'Ag Críost an síol, ag Críost an fómhar - To Christ the seed, to Christ the crop.' Sunday Reflections, 11th Sunday in Ordinary Time, Year B


The Sower (after Millet), Van Gogh [Web Gallery of Art]


Readings (New American Bible: Philippines, USA)

Readings (Jerusalem Bible: Australia, England & Wales, India [optional], Ireland, New Zealand, Pakistan, Scotland, South Africa)

Gospel Mark 4:26-34 (New Revised Standard Version, Anglicised Catholic Edition)

Jesus said to the crowds: ‘The kingdom of God is as if someone would scatter seed on the ground, and would sleep and rise night and day, and the seed would sprout and grow, he does not know how. The earth produces of itself, first the stalk, then the head, then the full grain in the head. But when the grain is ripe, at once he goes in with his sickle, because the harvest has come.’
He also said, ‘With what can we compare the kingdom of God, or what parable will we use for it? It is like a mustard seed, which, when sown upon the ground, is the smallest of all the seeds on earth; yet when it is sown it grows up and becomes the greatest of all shrubs, and puts forth large branches, so that the birds of the air can make nests in its shade.’
With many such parables he spoke the word to them, as they were able to hear it; he did not speak to them except in parables, but he explained everything in private to his disciples.


Reaper with Sickle (after Millet), Van Gogh [Web Gallery of Art]

Below is what I posted three years ago and part of what I posted six years ago for this Sunday.  It is now (2018) 76 years since my parents married and 'the youngest born last month' is now aged six. His father came through the medical procedure successfully, thank God.

The parables in this Sunday's gospel remind us that the faith has had many small beginnings. Perhaps the greatest is the Twelve Apostles. 

As a Columban priest I'm very conscious of our history. Fr Edward Galvin from Ireland went off to China with Canadian Fr John Fraser in 1912. Fr Fraser went on to found the Scarboro Missionary Society in Canada and Fr Galvin, with Fr John Blowick, was to set up the Missionary Society of St Columban within a few years, both societies working to bring the Gospel to the people of China.

The Columbans, along with all other Christian missionaries, were eventually driven out of China after 1949 but have a presence there again, in a different way. And a year ago, as I wrote for last Sunday, the first two Chinese students came to Manila to prepare to be Columban missionary priests. Another small beginning in the service of the mission that Jesus gave to the Church. [Update: Those two students have since left but another, Peter Dong Lichun, was ordained deacon recently and will be ordained priest, God willing, later this year. He will be the first Chinese Columban priest.]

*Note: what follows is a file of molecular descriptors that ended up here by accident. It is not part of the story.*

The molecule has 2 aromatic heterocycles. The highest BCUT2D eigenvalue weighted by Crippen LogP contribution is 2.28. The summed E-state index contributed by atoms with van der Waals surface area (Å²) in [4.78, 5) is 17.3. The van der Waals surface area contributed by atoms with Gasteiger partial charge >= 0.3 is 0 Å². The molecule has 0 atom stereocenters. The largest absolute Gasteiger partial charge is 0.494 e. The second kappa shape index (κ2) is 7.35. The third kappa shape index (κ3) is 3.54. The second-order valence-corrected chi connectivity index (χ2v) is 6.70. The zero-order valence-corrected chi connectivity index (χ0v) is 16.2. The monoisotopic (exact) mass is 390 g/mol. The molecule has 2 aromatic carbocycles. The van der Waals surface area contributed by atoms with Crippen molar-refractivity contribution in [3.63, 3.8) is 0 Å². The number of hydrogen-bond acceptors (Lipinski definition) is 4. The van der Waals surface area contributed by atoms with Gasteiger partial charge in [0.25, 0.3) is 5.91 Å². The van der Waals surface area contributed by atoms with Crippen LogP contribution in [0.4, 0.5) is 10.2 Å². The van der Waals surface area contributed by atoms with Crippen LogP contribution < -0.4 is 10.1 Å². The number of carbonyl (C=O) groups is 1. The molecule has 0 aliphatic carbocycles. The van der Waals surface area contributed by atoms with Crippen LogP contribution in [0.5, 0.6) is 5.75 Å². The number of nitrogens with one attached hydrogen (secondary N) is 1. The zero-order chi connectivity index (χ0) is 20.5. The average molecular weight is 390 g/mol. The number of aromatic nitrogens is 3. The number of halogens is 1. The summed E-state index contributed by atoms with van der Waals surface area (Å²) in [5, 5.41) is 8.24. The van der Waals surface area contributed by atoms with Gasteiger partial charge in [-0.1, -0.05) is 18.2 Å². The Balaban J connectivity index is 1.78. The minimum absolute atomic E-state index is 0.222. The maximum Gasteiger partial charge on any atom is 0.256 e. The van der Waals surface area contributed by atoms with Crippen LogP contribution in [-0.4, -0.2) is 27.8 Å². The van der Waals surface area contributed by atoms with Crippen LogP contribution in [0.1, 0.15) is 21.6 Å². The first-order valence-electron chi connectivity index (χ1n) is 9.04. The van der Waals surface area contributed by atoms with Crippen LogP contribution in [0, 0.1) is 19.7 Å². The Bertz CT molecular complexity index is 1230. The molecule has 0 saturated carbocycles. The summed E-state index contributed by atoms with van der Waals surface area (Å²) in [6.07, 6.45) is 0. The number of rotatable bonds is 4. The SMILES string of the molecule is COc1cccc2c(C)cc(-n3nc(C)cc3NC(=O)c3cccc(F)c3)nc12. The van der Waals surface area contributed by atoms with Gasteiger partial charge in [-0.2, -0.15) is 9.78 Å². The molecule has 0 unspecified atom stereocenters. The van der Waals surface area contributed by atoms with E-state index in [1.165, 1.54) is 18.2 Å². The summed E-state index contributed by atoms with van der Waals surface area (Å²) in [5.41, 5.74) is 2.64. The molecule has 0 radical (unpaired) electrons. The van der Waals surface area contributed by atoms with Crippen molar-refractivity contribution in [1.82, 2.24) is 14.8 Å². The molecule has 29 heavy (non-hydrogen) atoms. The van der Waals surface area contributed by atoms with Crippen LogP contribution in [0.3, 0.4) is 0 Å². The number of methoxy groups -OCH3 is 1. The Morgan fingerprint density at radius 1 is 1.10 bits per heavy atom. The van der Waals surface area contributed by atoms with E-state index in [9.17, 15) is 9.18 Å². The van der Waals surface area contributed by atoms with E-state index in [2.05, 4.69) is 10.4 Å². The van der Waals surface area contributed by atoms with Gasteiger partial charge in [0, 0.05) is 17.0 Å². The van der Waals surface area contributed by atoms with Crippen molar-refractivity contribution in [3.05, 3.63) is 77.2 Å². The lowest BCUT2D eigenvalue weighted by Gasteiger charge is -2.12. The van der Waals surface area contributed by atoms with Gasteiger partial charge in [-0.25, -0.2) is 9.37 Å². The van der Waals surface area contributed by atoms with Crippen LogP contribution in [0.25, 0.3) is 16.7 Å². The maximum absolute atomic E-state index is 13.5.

70 years ago my parents were married. Another small beginning in faith, a faith nourished, at least in part, by the Eucharistic Congress ten years earlier in their native Dublin. Without that beginning I would not be here. 

Today, Friday, I visited a friend in Cebu City whom I hadn't seen in more than twelve years. When we last met she was single. Today I met her husband and seven children, the youngest born last month. She and her husband have both lost their mothers in the last couple of months. Her husband will be going into hospital on Saturday for a procedure on one of his kidneys.The house they were living in before was burned down and they are now in a very small temporary house from which they will have to move soon. Yet I saw a house filled with love, the older children when they came home from school giving the mano po, the hand to the forehead, a sign of respect in the Philippines and in Timor Leste (East Timor), to their parents and to me - and then going to kiss their two youngest brothers. And we shared bread together, pandesal, small pieces of bread that are very popular for breakfast and for snacks.

The kingdom of God is as if someone would scatter seed on the ground, and would sleep and rise night and day, and the seed would sprout and grow, he does not know how.

We just don't know where the seed will be scattered and where it will bear fruit. I once met a young woman from Japan in Manila. She was moving towards the Catholic faith and the seed was being nourished in the predominantly Catholic Philippines. But the seed of her faith came to fruition in Thailand where she was baptised during an Easter Vigil.Thailand, like Japan, is a country where only about one person in two hundred is a Catholic. 

May we be aware of the many 'seeds' that the Lord has scattered in our lives, that he nourishes through the Eucharist and that he brings to fruition in the most unexpected ways.


Sheaves of Wheat, Van Gogh [Web Gallery of Art]


Ag Críost an Síol


Words written in 1916 by Fr Micheál Ó Síocháin (later Coadjutor Archbishop of Sydney), music by Seán Ó Riada in 1968. This hymn in the Irish language is often sung at weddings and at funerals. Though intended by Ó Riada as an Offertory hymn it is more often sung during or after Communion. 




Ag Críost an síol, ag Críost an fómhar;
i n-iothlainn Dé go dtugtar sinn.

Ag Críost an mhuir, ag Críost an t-iasc;
i líonta Dé go gcastar sinn.

Ó fhás go h-aois, is ó aois go bás,
do dhá láimh, a Chríost, anall tharainn.

Ó bhás go críoch, ní críoch ach athfhás,
i bParthas na ngrást go rabhaimid.

To Christ the Seed

Translation by Thomas Kinsella.

To Christ the seed, to Christ the crop,
in barn of Christ may we be brought.

To Christ the sea, to Christ the fish,
in nets of Christ may we be caught.

From growth to age, from age to death,
Thy two arms here, O Christ, about us.

From death to end, not end but growth,
in blessed Paradise may we be.

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